|Christmas is a time of giving and tradition. Here are some wonderful Christmas facts from around the world.
In Australia, Christmas is celebrated with a traditional ham or turkey dinner, with a plum pudding for dessert. In the gold rush times, a gold nugget was often hid in the pudding. In modern times, however, a small gift is usually baked inside and whoever gets the gift, know they will have good luck coming to them.
Christmas in Australia also includes Carols by Candlelight, a Christmas tradition that began in approximately 1937. Thousands of people gather on Christmas Eve in the city of Melbourne to sing Christmas carols.
One of the biggest Christmas traditions in China is the tree being decorated with paper chains, paper flowers, and paper lanterns. They call their Christmas trees “Trees of Light“.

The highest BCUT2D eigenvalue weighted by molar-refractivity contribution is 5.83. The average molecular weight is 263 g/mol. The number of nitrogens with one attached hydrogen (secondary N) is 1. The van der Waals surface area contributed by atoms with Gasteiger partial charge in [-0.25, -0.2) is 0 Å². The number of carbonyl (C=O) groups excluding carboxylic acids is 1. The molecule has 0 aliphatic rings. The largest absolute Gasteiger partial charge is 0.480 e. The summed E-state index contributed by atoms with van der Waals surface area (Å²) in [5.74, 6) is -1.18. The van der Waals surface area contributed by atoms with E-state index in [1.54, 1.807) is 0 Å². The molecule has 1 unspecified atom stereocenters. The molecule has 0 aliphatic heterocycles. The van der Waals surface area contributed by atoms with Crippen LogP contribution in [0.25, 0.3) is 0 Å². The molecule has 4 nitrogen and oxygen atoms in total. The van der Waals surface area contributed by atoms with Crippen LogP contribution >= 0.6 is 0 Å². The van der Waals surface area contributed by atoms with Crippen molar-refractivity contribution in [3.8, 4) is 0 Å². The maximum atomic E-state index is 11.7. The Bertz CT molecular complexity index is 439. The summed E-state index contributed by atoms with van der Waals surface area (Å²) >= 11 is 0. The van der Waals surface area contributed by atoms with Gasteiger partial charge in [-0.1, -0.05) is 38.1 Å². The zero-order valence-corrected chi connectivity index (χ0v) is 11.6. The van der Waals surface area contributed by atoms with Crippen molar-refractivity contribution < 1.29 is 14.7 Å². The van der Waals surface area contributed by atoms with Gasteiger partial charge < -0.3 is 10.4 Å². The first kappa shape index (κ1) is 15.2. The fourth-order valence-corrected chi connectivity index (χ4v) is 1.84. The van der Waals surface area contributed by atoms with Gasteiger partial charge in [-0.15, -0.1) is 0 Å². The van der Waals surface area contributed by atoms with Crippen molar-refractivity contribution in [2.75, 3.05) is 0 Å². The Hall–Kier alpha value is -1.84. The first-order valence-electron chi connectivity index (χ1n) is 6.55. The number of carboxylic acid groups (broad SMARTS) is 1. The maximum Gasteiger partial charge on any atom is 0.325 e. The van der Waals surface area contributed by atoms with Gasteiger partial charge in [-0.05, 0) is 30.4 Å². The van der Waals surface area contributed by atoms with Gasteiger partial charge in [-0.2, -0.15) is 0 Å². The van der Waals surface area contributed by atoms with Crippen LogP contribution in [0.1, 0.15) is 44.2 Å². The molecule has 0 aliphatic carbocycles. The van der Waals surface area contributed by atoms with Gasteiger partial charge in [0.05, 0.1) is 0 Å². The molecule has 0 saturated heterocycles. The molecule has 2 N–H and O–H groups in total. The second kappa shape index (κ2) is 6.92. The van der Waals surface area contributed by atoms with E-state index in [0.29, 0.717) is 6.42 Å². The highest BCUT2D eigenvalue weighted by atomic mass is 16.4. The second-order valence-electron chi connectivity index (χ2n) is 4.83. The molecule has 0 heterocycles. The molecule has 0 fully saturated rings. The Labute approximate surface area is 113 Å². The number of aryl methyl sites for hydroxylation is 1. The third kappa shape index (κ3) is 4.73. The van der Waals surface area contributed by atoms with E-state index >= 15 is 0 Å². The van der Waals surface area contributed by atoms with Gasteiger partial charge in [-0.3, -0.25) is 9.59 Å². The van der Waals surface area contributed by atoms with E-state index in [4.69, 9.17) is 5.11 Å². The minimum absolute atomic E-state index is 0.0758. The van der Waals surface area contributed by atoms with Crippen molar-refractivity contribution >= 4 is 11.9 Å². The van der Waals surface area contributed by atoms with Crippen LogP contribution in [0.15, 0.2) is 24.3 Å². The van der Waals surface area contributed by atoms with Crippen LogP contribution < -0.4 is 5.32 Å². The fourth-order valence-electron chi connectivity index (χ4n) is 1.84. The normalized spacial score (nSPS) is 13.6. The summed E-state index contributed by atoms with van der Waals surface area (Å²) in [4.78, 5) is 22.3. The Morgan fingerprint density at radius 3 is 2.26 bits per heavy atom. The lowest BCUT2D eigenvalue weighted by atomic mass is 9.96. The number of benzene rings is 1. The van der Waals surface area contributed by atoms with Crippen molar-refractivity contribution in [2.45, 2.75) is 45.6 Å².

The children of China call Santa Claus Dun Che Lao Ren, which translates to Christmas Old Man. They hang muslin stockings and they are filled with gifts and treats.
In Japan, the parents give their children presents, however, the children do not give presents to their parents. The reasoning for this is that only Santa Claus brings presents, so when the child no longer believes in Santa, presents are no longer given to the child.
Japanese also decorate their homes and stores with evergreens.
Christmas in Sweden is celebrated from December 13th, on the feast of St. Lucia, until January 13th, which is St. Canute’s Day. For the feast, the oldest daughter in the family dresses up in a white dress with a red sash. She also puts on a wreath of candles on her head and then carries coffee and buns to every member of her family in their rooms.
In Sweden, the Christmas gnome, Tomte, comes out from where he lives under the floors of houses and barns and leaves gifts for all.
In Scotland, Christmas is celebrated rather quietly as they save all their merriment for their New Year’s Day, known as Hogmanay.
In Mexico, they use the Poinsettia, which is native to their country, to decorate. They celebrate Christmas by las posada, the reenactment of the search Joseph and Mary took in finding a place to stay.